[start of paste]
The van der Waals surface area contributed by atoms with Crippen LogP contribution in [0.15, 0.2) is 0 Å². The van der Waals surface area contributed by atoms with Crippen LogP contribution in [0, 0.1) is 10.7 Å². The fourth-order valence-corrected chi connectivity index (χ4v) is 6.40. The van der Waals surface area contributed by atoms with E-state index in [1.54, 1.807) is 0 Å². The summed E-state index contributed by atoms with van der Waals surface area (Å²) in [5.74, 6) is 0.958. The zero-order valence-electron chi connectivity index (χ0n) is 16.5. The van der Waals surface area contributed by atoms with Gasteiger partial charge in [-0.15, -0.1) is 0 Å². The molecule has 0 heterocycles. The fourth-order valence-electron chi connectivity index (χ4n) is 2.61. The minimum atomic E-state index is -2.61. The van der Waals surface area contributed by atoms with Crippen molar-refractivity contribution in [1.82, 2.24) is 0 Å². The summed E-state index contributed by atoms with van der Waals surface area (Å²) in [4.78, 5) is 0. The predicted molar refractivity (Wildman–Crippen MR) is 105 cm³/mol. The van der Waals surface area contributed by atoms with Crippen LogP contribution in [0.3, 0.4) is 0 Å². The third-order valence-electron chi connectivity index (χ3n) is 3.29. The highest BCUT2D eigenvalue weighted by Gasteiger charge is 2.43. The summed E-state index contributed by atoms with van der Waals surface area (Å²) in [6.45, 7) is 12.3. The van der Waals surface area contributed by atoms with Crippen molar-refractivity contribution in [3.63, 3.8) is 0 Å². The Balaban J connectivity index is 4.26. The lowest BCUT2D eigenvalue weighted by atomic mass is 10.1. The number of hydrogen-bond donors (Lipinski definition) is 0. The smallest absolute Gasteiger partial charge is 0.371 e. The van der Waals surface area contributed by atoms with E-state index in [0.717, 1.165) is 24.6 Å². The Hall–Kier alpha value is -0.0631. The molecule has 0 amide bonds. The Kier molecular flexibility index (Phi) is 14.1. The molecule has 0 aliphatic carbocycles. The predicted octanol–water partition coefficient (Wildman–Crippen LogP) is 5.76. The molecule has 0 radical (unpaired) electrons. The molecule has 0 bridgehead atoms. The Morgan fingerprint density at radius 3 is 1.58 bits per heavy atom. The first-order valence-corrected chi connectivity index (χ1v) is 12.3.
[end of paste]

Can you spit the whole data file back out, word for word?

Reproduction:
The van der Waals surface area contributed by atoms with Crippen LogP contribution in [0.15, 0.2) is 0 Å². The van der Waals surface area contributed by atoms with Crippen LogP contribution in [0, 0.1) is 10.7 Å². The fourth-order valence-corrected chi connectivity index (χ4v) is 6.40. The van der Waals surface area contributed by atoms with E-state index in [1.54, 1.807) is 0 Å². The summed E-state index contributed by atoms with van der Waals surface area (Å²) in [5.74, 6) is 0.958. The zero-order valence-electron chi connectivity index (χ0n) is 16.5. The van der Waals surface area contributed by atoms with Gasteiger partial charge in [-0.15, -0.1) is 0 Å². The molecule has 0 heterocycles. The fourth-order valence-electron chi connectivity index (χ4n) is 2.61. The minimum atomic E-state index is -2.61. The van der Waals surface area contributed by atoms with Crippen molar-refractivity contribution in [1.82, 2.24) is 0 Å². The summed E-state index contributed by atoms with van der Waals surface area (Å²) in [4.78, 5) is 0. The predicted molar refractivity (Wildman–Crippen MR) is 105 cm³/mol. The van der Waals surface area contributed by atoms with Crippen LogP contribution in [0.3, 0.4) is 0 Å². The third-order valence-electron chi connectivity index (χ3n) is 3.29. The highest BCUT2D eigenvalue weighted by Gasteiger charge is 2.43. The summed E-state index contributed by atoms with van der Waals surface area (Å²) in [6.45, 7) is 12.3. The van der Waals surface area contributed by atoms with Crippen molar-refractivity contribution in [3.63, 3.8) is 0 Å². The Balaban J connectivity index is 4.26. The lowest BCUT2D eigenvalue weighted by atomic mass is 10.1. The number of hydrogen-bond donors (Lipinski definition) is 0. The smallest absolute Gasteiger partial charge is 0.371 e. The van der Waals surface area contributed by atoms with E-state index in [0.717, 1.165) is 24.6 Å². The Hall–Kier alpha value is -0.0631. The molecule has 0 amide bonds. The Kier molecular flexibility index (Phi) is 14.1. The molecule has 0 aliphatic carbocycles. The predicted octanol–water partition coefficient (Wildman–Crippen LogP) is 5.76. The molecule has 0 radical (unpaired) electrons. The molecule has 0 bridgehead atoms. The Morgan fingerprint density at radius 3 is 1.58 bits per heavy atom. The first-order valence-corrected chi connectivity index (χ1v) is 12.3.